C.R.O.P. is a concept that combines the utilization of solid and liquid organic waste with soilless plant cultivation. The core of the C.R.O.P. system is a microbial trickling filter, which is able to degrade organic matter into inorganic compounds digestible by plants.
C.R.O.P. systems are envisioned for space and terrestrial applications.
The C.R.O.P. Filter
Imitating Soil. Passing through the soil, dirty water gets cleaned. When it reaches the ground-water reserves, it has achieved drinking water quality. Organic matter falls to the ground where it gradually disintegrates and is finally turned into inorganic compounds digestible by plants. These cleaning actions are accomplished by microorganisms, which form trophic networks underground. In the soil, these processes advance slowly. Moreover, regarding life support in space, soil is an unwieldy factor. Thus, in the C.R.O.P. system biofilters take over and accelerate the function of the soil. The growth of a multispecies biofilm composed of soil microorganisms is implemented by inoculation of porous lava particles with dried garden soil, then acting as substrate. The rough surface imitates the varying conditions in the ground providing separate habitats for a great variety of microorganisms.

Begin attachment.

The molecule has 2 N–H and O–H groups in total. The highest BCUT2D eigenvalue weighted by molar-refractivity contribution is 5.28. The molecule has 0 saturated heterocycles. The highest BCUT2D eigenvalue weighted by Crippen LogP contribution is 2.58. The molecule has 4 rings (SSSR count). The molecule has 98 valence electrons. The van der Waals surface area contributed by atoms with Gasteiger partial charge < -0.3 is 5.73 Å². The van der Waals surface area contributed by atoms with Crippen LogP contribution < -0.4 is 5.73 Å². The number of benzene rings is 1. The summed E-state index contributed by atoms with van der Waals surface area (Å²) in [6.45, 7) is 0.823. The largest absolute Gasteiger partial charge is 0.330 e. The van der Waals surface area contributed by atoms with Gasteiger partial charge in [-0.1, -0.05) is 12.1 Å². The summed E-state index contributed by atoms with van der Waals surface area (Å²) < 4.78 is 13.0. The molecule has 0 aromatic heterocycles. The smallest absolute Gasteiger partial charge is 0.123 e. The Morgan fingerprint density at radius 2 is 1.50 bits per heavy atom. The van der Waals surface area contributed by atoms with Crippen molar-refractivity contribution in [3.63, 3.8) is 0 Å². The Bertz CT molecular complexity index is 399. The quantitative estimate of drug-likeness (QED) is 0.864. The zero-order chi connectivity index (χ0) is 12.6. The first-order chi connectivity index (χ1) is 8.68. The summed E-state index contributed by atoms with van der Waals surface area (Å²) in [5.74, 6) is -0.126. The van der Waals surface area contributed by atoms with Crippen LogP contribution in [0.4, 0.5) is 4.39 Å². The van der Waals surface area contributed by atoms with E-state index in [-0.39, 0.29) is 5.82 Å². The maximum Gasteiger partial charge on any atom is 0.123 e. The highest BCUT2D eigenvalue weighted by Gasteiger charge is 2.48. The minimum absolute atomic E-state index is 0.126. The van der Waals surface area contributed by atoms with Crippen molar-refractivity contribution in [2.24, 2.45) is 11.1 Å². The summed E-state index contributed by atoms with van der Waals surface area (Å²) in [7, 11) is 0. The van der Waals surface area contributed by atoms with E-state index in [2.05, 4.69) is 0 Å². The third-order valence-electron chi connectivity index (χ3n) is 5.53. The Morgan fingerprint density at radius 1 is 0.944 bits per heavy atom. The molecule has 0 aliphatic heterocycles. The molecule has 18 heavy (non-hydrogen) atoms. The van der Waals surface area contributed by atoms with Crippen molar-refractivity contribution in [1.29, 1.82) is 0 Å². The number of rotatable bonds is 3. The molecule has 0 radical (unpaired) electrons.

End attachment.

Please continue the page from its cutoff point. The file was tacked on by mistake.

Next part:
Flexibility. Containing a community of soil microorganisms similar to those found in nature makes the C.R.O.P. filters flexible with respect to the materials that are to be degraded. Because always such organisms that can metabolize the delivered matter increase in number, the filters automatically shift to the required function.
Stability. Once such a virtually natural community is established in a filter, invasion and settling of undesirable microorganisms such as pathogens is inhibited. As most soil microorganisms are able to form stages resistant to draught, heat, cold and exposure to chemicals, C.R.O.P. filters can regenerate themselves after disturbances.
Urine Utilization. In our C.R.O.P. Biofiltration Lab at the DLR in Cologne we optimize the capability of the C.R.O.P. filters to convert urine into a nitrate containing solution for use in plant cultivation or fertilizer production. Future research will focus on the ability of the filters to degrade micropollutants and the dynamics of the microbial populations in the filters.
Wet Composting. In cooperation with the project :agrohort situated at the University of Bonn, the filters’ capacity to process plant wastes is investigated. Shredded plant residues are liquefied and degraded in pilot plants. Tests on the use of the resulting solution in soilless vegetable cultivation are in progress.